Taylor Swift strikes again with her latest album ‘Midnights’


Photo Courtesy of Republic Records

Released on Oct. 21, ‘Midnights’ took over all Top 10 spots on the Billboard Hot 100, making Swift the first artist to achieve the feat.

Cynthea Wang, Arts Writer

Every chart and listening platform in the past few weeks has been dominated by “Midnights,” Taylor Swift’s latest album, which is said to be inspired by thirteen sleepless nights throughout her career. The album presents itself as a raw self-portrait, with a synth-heavy sound distinctly different from her other recent releases. At first listen, “Midnights” is not particularly remarkable, but its appeal grows with time (a fact my Spotify Wrapped will attest to.) Overall, in my very unbiased opinion, I would rate the album a solid 8.5 out of 10.

“Lavender Haze” is an apt album-opener, with modern beats and soft vocals that set the tone for the rest of the album. The title is a colloquial way to describe falling in love and has been used in the LGBTQ community. The lyrics describe Swift’s personal struggles with romance and the public’s desire to label her as a “one night or a wife.” While the messaging is cliche, the musical execution, notably the breathy vocals in the chorus, makes the song a welcome earworm. 

In stark contrast to the previous track, “Maroon” interposes a darker tone. Immediately the low synths kick in, giving it an edgy but sorrowful feel. “Maroon” also has the most cohesive meaning of the tracklist. In the chorus lyrics, Swift mentions past instances that were “so scarlet” (probably a reference to one of her earlier albums, Red). It’s about how Swift’s “scarlet-tinted” glasses are gone and now when she reflects on her past, the events seem “darker” and more twisted. This track is a prime example of the metaphorical storytelling Swift excels at.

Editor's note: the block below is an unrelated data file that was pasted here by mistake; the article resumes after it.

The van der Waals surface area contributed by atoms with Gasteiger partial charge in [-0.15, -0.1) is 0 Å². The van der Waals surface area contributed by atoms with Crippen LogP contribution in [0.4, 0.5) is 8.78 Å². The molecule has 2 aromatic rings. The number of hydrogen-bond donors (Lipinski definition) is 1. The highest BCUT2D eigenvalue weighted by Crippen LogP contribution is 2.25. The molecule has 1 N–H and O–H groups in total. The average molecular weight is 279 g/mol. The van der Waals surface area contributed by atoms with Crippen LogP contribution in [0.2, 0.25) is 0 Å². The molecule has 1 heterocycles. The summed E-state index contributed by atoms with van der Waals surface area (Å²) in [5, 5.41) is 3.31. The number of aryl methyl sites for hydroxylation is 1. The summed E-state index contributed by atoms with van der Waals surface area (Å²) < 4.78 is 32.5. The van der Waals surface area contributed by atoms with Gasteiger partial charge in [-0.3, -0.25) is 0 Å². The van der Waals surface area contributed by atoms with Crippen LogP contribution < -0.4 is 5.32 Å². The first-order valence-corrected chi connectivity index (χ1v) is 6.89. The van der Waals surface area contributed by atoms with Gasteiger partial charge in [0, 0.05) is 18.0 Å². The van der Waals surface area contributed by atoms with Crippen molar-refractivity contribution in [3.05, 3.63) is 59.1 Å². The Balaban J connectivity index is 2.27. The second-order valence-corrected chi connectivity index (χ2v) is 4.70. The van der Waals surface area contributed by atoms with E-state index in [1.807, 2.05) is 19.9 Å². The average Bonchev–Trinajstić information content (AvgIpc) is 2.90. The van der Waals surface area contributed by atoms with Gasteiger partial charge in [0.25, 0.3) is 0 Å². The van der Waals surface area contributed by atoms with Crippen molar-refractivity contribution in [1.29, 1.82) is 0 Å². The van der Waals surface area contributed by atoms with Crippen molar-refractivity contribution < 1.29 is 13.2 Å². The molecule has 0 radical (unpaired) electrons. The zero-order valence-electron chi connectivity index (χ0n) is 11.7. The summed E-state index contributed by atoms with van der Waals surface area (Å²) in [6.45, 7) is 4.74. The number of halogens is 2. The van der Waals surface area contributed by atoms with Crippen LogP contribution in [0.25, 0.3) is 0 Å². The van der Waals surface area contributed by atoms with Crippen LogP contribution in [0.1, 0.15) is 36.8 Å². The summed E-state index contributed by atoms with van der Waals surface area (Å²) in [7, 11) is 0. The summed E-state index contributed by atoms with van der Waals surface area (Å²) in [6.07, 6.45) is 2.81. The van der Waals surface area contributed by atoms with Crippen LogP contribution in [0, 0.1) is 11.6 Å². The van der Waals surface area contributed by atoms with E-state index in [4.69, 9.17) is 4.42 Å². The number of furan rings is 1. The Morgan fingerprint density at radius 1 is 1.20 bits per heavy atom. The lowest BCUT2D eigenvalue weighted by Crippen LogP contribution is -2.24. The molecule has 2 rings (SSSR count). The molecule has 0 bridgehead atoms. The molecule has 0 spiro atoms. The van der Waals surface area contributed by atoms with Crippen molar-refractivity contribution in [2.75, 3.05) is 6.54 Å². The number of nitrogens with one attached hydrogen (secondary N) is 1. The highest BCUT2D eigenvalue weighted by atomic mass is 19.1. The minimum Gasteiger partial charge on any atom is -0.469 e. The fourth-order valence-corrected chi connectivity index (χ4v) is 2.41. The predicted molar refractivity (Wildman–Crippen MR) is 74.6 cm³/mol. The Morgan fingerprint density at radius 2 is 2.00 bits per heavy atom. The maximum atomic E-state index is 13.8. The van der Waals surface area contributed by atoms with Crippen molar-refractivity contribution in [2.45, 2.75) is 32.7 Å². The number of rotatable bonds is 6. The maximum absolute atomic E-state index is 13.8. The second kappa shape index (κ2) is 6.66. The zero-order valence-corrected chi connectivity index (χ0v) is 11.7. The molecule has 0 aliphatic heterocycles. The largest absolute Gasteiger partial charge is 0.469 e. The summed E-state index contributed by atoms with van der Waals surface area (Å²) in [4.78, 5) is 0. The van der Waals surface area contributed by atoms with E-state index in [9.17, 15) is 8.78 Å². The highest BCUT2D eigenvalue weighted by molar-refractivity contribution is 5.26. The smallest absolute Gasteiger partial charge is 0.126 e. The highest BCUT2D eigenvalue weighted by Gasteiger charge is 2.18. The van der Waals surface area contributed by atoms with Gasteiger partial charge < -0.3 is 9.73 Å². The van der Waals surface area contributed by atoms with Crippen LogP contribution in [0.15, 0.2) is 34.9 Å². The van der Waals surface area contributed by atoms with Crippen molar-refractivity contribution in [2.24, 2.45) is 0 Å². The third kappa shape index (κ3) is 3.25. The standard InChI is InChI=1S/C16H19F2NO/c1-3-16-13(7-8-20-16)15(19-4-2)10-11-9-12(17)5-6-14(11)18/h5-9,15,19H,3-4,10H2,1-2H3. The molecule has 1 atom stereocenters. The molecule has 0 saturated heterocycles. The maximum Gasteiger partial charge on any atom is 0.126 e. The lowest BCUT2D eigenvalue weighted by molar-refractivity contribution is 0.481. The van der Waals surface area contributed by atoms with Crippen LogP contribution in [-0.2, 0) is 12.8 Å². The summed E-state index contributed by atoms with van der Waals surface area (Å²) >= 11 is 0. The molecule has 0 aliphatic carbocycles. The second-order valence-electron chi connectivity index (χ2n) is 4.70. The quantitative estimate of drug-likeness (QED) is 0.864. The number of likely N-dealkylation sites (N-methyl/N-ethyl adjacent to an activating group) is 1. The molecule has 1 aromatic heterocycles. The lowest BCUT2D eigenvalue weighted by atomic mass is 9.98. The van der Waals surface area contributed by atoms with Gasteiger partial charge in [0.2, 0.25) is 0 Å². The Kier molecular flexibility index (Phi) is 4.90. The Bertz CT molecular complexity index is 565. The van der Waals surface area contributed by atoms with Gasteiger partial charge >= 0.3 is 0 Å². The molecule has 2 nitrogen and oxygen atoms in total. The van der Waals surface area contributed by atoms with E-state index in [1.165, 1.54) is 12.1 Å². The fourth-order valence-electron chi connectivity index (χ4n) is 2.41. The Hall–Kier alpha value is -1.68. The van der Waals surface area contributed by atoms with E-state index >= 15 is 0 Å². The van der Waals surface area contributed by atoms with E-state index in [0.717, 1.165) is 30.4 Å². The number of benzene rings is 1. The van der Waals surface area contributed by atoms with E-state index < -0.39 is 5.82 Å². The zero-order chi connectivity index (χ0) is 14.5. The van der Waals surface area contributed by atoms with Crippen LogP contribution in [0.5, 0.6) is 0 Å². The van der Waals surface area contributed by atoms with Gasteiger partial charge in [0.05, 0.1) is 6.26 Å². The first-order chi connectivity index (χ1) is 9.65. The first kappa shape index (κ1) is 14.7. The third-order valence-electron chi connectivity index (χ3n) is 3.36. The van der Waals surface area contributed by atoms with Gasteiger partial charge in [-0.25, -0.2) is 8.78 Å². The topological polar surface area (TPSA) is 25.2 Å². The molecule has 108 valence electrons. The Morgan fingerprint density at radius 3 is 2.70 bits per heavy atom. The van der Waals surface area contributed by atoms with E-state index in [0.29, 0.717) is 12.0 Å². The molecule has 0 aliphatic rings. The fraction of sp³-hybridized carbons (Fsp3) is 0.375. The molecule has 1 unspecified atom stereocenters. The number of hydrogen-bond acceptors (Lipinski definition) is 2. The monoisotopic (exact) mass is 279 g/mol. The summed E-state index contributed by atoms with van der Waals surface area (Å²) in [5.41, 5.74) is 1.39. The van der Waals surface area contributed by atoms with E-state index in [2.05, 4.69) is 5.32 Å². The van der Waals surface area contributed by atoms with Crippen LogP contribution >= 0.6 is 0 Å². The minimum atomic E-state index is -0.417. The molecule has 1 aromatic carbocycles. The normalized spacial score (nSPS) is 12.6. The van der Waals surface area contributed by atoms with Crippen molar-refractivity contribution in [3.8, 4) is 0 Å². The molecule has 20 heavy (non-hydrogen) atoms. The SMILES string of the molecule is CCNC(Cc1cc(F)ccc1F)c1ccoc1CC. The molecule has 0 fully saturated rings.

The album’s title track, “Anti-Hero,” is typically the first song people listen to. It is synth-heavy, like her other songs, but the acoustic guitar underneath the track becomes more noticeable as the song goes on. This evokes a feeling of vulnerability, almost akin to an unmasking of her feelings. Lyrically, it follows the theme of Swift’s attempt to face her past critiques and embrace her own flaws. One of the most striking lines is her self-diagnosis of “covert narcissism in disguise as altruism,” a nod to her past status as a social justice warrior. It was surprising and somewhat refreshing to see Swift address her flaws, but it seemed like overkill to call herself an “anti-hero.” Overall, it’s the obvious choice for the lead track.

Pre-release, “Snow On the Beach” was one of the most highly anticipated songs because it featured Lana Del Rey, but in reality, it does not meet expectations. Del Rey, who co-wrote the song, is essentially treated as a background vocalist. Her voice sounds so similar to Swift’s that it is difficult to differentiate between the singers. The repetition of the same two lines in the chorus can only be appreciated on the third or fourth listen, when the subtleties in the mixing and the distinctness in their voices become more apparent and make the song more interesting to listen to.